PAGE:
CANNES– After unveiling a trailer at Comic-Con, Fox International Studios shed light on the creative process and business model behind “Outcast,” the new drama series from “The Walking Dead” mastermind Robert Kirkman, during a keynote hosted at Mipcom.
Sharon Tal Yguado, Fox International Channels exec VP of global scripted and head of Fox International Studios, said she approached Kirkman between season 1 and 2 to ask him about what he’d like to do next. “The concept was in its infancy but it was all there. Robert (Kirkman) spoke about Kyle Barnes, about this man whose whole life has been about possessions; he talked about a very relatable human way into the story and described this guy who tries to put his family back together while struggling against those evil forces and trying to realize what’s happening.”
Dave Alpert, the exec producer of both “Outcast” and “The Walking Dead” and a partner of Kirkman at Skybound, said the creative process for “Outcast” differed in many ways from Walking Dead’s.
“We were doing the comicbook and the series simultaneously, while on ‘The Walking Dead” the comicbook had been out for six years before we started working with AMC so this was a new experience — not only being the first script in development at the Fox International studio but also the first time that we’d developed a script and a comicbook at the same time.”
Alpert, who was in a cheerful mood, also said while they had to “work pretty hard to convince most people that zombies are real because most people don’t believe in them – I’m one of the few people who do — but the majority of people believe in demonic possessions, or at least the majority of Americans do.” That compelled Kirkman to “approach (the theme) with a degree of seriousness and reverence.” The exec producer explained Kirkman decided to create a series from a character-driven perspective and while grounding it in reality.
Speaking about Cinemax acquiring U.S. rights, Tal Yguado said there was a bidding war which was won by Cinemax because they were the most committed partners. “They were not only willing to pay a penalty but also really willing to fight for it.”
“Outcast” is the first series to be fully developed and produced by Fox International Studios. And the company’s topper acknowledged “Outcast” was developed in an unusual way, but even then, “the relationship with Cinemax ended up being “very traditional.” “Cinemax paid full fee for a show that is at full price that will come to the world at full speed,” pointed out Tal Yguado.
Ultimately, “a premium service like Cinemax was the right partner for the show because they were willing to “accept ‘Outcast”s world and the commitment to the comicbook fans.”
Tal Yguado and Alpert also discussed the casting of Fugit. “Looking for Kyle Barnes (the series’ main character) was not an easy task. (…) We saw a dozen of actors who had a similar delivery because they thought of Kyle Barnes as a neurotic, violent aggressive guy.” Meanwhile, “Patrick (Fugit) brought such a different vibe and energy. We could all see the kid from ‘Almost Famous.’ He brought a vulnerable, relatable energy and at the same time could be ‘badass’ and surprise audiences.”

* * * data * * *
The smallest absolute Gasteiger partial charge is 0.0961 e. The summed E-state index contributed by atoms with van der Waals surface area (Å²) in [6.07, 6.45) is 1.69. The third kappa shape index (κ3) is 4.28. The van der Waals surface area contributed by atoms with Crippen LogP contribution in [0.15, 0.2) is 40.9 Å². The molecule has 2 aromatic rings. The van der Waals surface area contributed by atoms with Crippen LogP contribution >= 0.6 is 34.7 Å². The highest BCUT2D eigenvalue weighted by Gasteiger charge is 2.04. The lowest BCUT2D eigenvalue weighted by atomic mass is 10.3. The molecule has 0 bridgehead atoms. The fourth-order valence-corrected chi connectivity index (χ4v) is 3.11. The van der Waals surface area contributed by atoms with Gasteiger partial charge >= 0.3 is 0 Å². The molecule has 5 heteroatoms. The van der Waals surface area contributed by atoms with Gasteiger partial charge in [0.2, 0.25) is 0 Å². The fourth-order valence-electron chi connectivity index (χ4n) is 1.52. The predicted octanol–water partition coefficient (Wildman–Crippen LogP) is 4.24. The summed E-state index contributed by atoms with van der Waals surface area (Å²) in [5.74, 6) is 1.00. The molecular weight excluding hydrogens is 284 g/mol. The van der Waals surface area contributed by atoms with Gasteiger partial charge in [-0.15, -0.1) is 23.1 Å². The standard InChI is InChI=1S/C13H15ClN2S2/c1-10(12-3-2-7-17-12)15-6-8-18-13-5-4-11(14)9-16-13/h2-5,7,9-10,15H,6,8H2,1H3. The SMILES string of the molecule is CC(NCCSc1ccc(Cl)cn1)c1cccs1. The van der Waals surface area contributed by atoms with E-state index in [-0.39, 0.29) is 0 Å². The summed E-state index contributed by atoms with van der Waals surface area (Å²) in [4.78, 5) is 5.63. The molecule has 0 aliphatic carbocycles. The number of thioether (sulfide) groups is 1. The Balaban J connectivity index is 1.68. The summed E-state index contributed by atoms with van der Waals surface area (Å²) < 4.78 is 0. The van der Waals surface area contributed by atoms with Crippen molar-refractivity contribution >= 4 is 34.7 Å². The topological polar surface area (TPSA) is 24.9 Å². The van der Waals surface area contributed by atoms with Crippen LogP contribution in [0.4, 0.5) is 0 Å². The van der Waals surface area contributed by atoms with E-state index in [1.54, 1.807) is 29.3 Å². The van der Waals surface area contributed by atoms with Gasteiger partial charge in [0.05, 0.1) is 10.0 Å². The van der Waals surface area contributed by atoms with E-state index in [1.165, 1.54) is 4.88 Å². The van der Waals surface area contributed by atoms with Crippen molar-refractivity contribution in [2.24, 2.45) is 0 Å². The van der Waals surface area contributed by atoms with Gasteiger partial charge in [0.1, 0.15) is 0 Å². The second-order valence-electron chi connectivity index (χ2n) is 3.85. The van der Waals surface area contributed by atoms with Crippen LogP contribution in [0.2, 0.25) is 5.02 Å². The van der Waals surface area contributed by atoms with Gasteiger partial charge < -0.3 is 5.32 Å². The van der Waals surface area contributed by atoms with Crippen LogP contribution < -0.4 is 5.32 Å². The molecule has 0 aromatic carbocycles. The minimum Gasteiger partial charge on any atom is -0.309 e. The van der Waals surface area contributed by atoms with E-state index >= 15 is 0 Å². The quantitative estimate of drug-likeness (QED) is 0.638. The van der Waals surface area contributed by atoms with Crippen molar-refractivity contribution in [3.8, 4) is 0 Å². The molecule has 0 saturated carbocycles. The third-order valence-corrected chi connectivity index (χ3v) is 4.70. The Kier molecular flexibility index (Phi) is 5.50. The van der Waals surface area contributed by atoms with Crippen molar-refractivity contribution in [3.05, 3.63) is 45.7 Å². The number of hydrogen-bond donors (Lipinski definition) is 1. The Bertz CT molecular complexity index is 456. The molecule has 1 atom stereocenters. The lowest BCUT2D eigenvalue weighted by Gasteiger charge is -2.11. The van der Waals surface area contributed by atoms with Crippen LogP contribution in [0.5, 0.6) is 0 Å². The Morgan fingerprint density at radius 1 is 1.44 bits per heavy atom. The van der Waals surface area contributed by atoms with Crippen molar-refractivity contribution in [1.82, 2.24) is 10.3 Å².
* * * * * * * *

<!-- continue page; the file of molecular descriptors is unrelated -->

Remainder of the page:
Fugit, who had never done TV before, said it was an exciting time to step into television. “Paid television and networks today have the ability to tell compelling stories and have access to source material and new IPs, and to have a show that’s based on an original IP from somebody like Robert Kirkman is definitely exciting.”
“When you work in films you don’t seat with the material for a long time, but with ‘Outcast’ we have 10 full hours to explore these characters and stories,” said Fugit.
Fox International Channels has been flexing its marketing muscles for “Outcast,” spending over $10 million in marketing and started promoting the show six months ago. “We had a very well thought-out strategy (with “The Walking Dead”) that mimicked a zombie invasion, seeding the virus until the outbreak. And we’re doing the same with ‘Outcast.’
Fox International Channels brought the show to ComicCon in July and will launch it on Cinemax early next year. Tal Yguado said the marketing campaign was also going to tap into the Evangelists community to build up some buzz around the series since Robert Kirkman has a large following amongst them.
At Mipcom, Fox International Channels also announced the pickup of Keshet International’s critically-acclaimed “False Flag,” which marks the group’s first acquisition of a foreign-language show on a global scale.
“I’m simply obsessed wit this show, we made a very big committment,” said Tal Yguado. “False Flag’ is a show that we identified at a very stage in development. I’m lucky I can read Hebrew so I was able to read the outline before everybody else,” quipped the exec, who also noted that Fox International Channels has previously acquired the Israeli format to produce an English-language adaptation via Fox Intl. Studios.